Two pioneering scientists who are credited with paving the way for the biotechnology industry have won the largest American award in medical research.
Stanley Cohen and Herbert Boyer are often called the "fathers of biotechnology" for their research in discovering recombinant DNA, more commonly known as gene cloning.
They will split the $500,000 Albany Medical Center Award in Medicine and Biomedical Research, the second largest in the field, after the Nobel Prize.
Stanley Cohen is a professor at Stanford University School of Medicine in California. Herbert Boyer is a co-founder of Genentech, Incorporated, one of the world's first biotechnology companies. Together, they invented a way to transfer from one organism to another pieces of DNA, the genes that determine the functions of the body's cells. The process made the isolation of genes possible. James Barba, the head of the Albany Medical Center, says all of genetic engineering flows from this discovery.
"That has allowed them and other scientists throughout the world to develop all sorts of important applications for clinical treatment of patients such as the development of human insulin for the treatment of diabetes, such as the development of clot dissolving agents for victims of stroke and heart attack, such as the human growth hormone for underdeveloped children, and interferon for cancer patients," he said.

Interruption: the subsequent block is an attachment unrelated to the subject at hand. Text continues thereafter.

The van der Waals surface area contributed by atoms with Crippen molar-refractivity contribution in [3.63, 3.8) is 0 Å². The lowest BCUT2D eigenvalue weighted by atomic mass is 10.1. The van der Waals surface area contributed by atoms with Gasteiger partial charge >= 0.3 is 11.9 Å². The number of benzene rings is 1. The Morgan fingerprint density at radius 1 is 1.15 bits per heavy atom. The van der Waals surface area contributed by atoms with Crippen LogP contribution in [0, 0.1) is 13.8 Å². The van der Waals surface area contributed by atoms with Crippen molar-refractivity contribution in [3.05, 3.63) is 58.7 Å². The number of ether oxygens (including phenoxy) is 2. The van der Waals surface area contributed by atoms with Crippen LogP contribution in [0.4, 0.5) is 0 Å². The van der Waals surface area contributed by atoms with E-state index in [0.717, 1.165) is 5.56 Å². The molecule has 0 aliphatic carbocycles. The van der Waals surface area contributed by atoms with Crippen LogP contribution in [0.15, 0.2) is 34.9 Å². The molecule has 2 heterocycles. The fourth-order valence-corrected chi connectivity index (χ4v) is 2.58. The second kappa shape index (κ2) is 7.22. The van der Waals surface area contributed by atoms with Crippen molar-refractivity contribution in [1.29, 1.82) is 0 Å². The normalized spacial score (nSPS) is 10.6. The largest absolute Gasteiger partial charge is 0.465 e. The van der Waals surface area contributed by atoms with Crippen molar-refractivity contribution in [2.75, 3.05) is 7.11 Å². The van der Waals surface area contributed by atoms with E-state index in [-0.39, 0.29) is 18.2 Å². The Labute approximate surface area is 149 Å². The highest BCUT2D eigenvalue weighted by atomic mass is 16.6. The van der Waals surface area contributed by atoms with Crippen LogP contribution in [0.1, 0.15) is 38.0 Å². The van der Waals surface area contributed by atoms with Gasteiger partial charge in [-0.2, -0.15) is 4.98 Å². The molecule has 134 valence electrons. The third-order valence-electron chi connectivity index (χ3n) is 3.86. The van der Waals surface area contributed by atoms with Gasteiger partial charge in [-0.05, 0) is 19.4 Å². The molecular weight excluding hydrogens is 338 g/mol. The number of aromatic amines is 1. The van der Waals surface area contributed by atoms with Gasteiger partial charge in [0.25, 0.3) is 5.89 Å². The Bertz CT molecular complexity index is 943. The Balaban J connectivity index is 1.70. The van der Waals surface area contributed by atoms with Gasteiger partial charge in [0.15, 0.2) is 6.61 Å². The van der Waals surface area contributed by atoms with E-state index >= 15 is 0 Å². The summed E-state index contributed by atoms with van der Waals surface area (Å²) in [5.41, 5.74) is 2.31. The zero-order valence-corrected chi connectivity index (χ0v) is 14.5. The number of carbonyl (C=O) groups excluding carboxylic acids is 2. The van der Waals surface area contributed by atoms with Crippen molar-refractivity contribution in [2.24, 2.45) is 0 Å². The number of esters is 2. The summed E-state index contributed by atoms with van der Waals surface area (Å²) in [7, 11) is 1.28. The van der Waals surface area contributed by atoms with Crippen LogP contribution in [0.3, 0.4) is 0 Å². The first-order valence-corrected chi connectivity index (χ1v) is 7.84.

The work of Dr. Cohen and Professor Boyer has also allowed other scientists to develop news diagnostics for the HIV/AIDS and SARS viruses.
The Albany Medical Center credits the two scientists with developing the technologies that are directly responsible for today's booming biotechnology industry.
At a news conference announcing the award, Professor Boyer said both scientists oppose the use of genetic engineering to clone humans. Instead, James Barba said, they want their groundbreaking technologies to be used to treat disease and develop diagnostic therapies.
"They are very aware of profound ethical concerns that such issues present. Rather, they believe that their fundamental initial discovery of recombining DNA has allowed and will continue to allow unbelievable important discoveries with respect to treating human disease. That is what they are interested in," he said.
New York City philanthropist Marty Silverman established the award with a $50 million grant four years ago to recognize and encourage sustained contributions to improving health care and promoting innovative biomedical research.
Previous winners have included Dr. Anthony Fauci, who is well known for his work on the HIV/AIDS virus and one of the co-discoverers of the p-53 protein, a gene that suppresses cancerous tumors in humans.